A female worker, a mother of two who had worked at the factory for 21 years, told the WSWS: “Since I am a widow, this job is the sole income for my family. I get about 8,500 rupees [$US85] per month, which is barely sufficient to make ends meet. We received no salary for the last month and face hardships running our families.
“I voted to bring the UPFA to power believing this government would stop the retrenchments. But neither government ministers nor opposition MPs came to talk to us during last 44 days of the factory occupation. The Janatha Vimukthi Peramuna [JVP, a UPFA partner] also promised to look after us but they are no different to other ruling parties.”
Lal Perera, a father of three with 24 years service, told the WSWS that the police operation was an attack not only on Bata employees but on the whole working class. He called on workers throughout the country to denounce the attack. He said the police had brought the ambulances because they were prepared to use violence, while counting on the media to distort the story against workers.
“I was a member of the volunteer fire brigade and we treated the factory as our own place. Now the section I worked in was also downsized from 18,000 slippers per day to 4,000. The production was subcontracted to another company,” he said.
Another female worker said the government’s move was not a surprise. “We knew that the police under this same president shot workers from Ansell Lanka in 1995, killing and injuring several,” she said. Within months of coming to power in 1994, President Kumaratunga and her previous Peoples Alliance government deployed armed police against striking Ansell Lanka workers. One was shot dead.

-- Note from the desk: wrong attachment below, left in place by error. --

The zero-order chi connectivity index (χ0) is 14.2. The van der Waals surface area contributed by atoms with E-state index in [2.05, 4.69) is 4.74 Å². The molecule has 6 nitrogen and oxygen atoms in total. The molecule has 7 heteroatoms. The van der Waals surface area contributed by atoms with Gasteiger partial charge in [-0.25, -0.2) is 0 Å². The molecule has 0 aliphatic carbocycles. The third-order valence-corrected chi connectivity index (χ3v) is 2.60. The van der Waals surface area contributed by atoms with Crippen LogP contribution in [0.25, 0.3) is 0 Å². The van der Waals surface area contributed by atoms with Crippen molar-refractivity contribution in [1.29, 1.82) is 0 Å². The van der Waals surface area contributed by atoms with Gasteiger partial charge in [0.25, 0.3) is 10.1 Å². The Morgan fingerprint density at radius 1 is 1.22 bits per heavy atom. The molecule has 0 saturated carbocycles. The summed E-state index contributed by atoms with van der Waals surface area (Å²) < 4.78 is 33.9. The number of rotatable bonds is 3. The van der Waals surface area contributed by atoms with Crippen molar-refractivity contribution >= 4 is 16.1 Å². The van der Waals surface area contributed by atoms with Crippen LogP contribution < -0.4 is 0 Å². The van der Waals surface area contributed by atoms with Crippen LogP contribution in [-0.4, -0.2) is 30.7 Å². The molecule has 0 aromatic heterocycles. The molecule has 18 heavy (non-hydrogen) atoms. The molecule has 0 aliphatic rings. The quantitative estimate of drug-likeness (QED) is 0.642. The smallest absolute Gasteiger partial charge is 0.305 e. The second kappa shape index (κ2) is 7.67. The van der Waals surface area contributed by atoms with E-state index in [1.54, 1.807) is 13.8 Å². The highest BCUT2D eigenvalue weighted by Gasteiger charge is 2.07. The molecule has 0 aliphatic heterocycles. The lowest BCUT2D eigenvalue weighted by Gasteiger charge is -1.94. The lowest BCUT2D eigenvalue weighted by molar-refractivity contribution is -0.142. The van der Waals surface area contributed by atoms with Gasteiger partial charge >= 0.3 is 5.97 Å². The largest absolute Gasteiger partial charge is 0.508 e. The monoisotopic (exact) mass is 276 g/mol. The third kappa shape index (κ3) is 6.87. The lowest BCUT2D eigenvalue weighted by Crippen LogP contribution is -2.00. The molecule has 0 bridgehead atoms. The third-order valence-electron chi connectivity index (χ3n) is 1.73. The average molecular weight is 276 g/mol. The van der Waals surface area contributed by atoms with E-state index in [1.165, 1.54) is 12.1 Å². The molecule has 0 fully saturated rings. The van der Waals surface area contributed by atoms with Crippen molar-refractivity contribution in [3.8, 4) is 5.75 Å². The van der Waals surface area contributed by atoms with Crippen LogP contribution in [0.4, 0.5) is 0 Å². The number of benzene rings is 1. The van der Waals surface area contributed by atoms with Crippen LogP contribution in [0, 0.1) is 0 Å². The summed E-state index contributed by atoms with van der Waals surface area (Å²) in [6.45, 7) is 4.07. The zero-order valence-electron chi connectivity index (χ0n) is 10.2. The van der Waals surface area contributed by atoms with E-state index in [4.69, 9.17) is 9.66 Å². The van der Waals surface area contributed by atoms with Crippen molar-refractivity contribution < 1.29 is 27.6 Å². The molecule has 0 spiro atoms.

“There’s no difference between the previous United National Front government and this one,” she explained. “Both operate on anti-worker programs. Bata management put forward the retrenchment plan under the UNF government and now it is implemented during this UPFA government. We are fighting for reinstatement of all the sacked 595 workers and no compromise on compensation.”
The workers began the occupation on June 22. The Bata Shoe Company of Ceylon was established in the 1950s by its Canadian-based parent corporation, which operates in 68 countries with around 50,000 employees. Bata is trying to down size its manufacturing operation in Sri Lanka by outsourcing to individual households and by boosting cheap imports from countries such as China.
Throughout the protracted struggle, the occupying workers have been left isolated by the Commerce and Industrial Workers Union (CIWU), to which the Bata factory union is affiliated. Rather than mobilise support from other sections of the working class, the CIWU leaders, members of the Nava Sama Samaja Party, have promoted the illusion that the government would assist the Bata workers.
At one point, Prime Minister Rajapakse was even brought into negotiations, but nothing was resolved. When talks reached an impasse, the CIWU launched a campaign to encourage a boycott of Bata shoes but made no appeal for industrial action from other sections of workers on the island or internationally.
Just before the police action on Tuesday, the CIWU leaders attempted to persuade the strikers to accept the court order and leave the factory. On Thursday, a CIWU representative effectively accepted the retrenchments, telling a press conference that negotiations would now focus on better compensation.
Far from helping the Bata workers, the UPFA government has sought to shut down the occupation as quickly as possible in order to appease foreign investors. The purpose of the huge police operation on Tuesday was not simply to deal a blow against the Bata employees but to intimidate the working class as a whole under conditions of growing unrest over jobs, pay and conditions.